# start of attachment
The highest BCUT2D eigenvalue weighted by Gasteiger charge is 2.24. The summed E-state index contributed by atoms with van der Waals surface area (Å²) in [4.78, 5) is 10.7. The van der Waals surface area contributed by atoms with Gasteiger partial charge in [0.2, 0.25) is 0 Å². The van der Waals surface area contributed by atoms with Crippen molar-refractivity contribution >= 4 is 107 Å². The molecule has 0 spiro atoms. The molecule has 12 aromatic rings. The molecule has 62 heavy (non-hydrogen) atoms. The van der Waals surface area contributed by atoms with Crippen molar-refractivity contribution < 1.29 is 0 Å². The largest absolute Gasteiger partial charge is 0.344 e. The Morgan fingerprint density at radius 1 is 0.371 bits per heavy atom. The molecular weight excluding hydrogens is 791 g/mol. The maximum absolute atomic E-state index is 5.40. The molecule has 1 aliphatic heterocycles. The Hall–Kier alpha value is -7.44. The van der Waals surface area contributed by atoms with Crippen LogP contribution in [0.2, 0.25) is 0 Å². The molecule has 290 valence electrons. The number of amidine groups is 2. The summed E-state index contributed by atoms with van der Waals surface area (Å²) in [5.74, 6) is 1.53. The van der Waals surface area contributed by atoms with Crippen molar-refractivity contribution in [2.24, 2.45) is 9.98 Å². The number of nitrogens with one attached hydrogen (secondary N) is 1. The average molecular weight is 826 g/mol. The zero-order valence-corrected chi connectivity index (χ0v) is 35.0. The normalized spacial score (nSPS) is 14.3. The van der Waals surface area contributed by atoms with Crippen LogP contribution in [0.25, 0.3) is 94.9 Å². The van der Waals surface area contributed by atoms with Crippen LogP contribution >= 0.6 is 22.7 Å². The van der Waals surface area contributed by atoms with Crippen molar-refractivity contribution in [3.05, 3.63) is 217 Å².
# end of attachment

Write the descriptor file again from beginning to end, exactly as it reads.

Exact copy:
The highest BCUT2D eigenvalue weighted by Gasteiger charge is 2.24. The summed E-state index contributed by atoms with van der Waals surface area (Å²) in [4.78, 5) is 10.7. The van der Waals surface area contributed by atoms with Gasteiger partial charge in [0.2, 0.25) is 0 Å². The van der Waals surface area contributed by atoms with Crippen molar-refractivity contribution >= 4 is 107 Å². The molecule has 0 spiro atoms. The molecule has 12 aromatic rings. The molecule has 62 heavy (non-hydrogen) atoms. The van der Waals surface area contributed by atoms with Crippen molar-refractivity contribution < 1.29 is 0 Å². The largest absolute Gasteiger partial charge is 0.344 e. The Morgan fingerprint density at radius 1 is 0.371 bits per heavy atom. The molecular weight excluding hydrogens is 791 g/mol. The maximum absolute atomic E-state index is 5.40. The molecule has 1 aliphatic heterocycles. The Hall–Kier alpha value is -7.44. The van der Waals surface area contributed by atoms with Crippen LogP contribution in [0.2, 0.25) is 0 Å². The molecule has 290 valence electrons. The number of amidine groups is 2. The summed E-state index contributed by atoms with van der Waals surface area (Å²) in [5.74, 6) is 1.53. The van der Waals surface area contributed by atoms with Crippen molar-refractivity contribution in [2.24, 2.45) is 9.98 Å². The number of nitrogens with one attached hydrogen (secondary N) is 1. The average molecular weight is 826 g/mol. The zero-order valence-corrected chi connectivity index (χ0v) is 35.0. The normalized spacial score (nSPS) is 14.3. The van der Waals surface area contributed by atoms with Crippen LogP contribution in [0.25, 0.3) is 94.9 Å². The van der Waals surface area contributed by atoms with Crippen LogP contribution >= 0.6 is 22.7 Å². The van der Waals surface area contributed by atoms with Crippen molar-refractivity contribution in [3.05, 3.63) is 217 Å².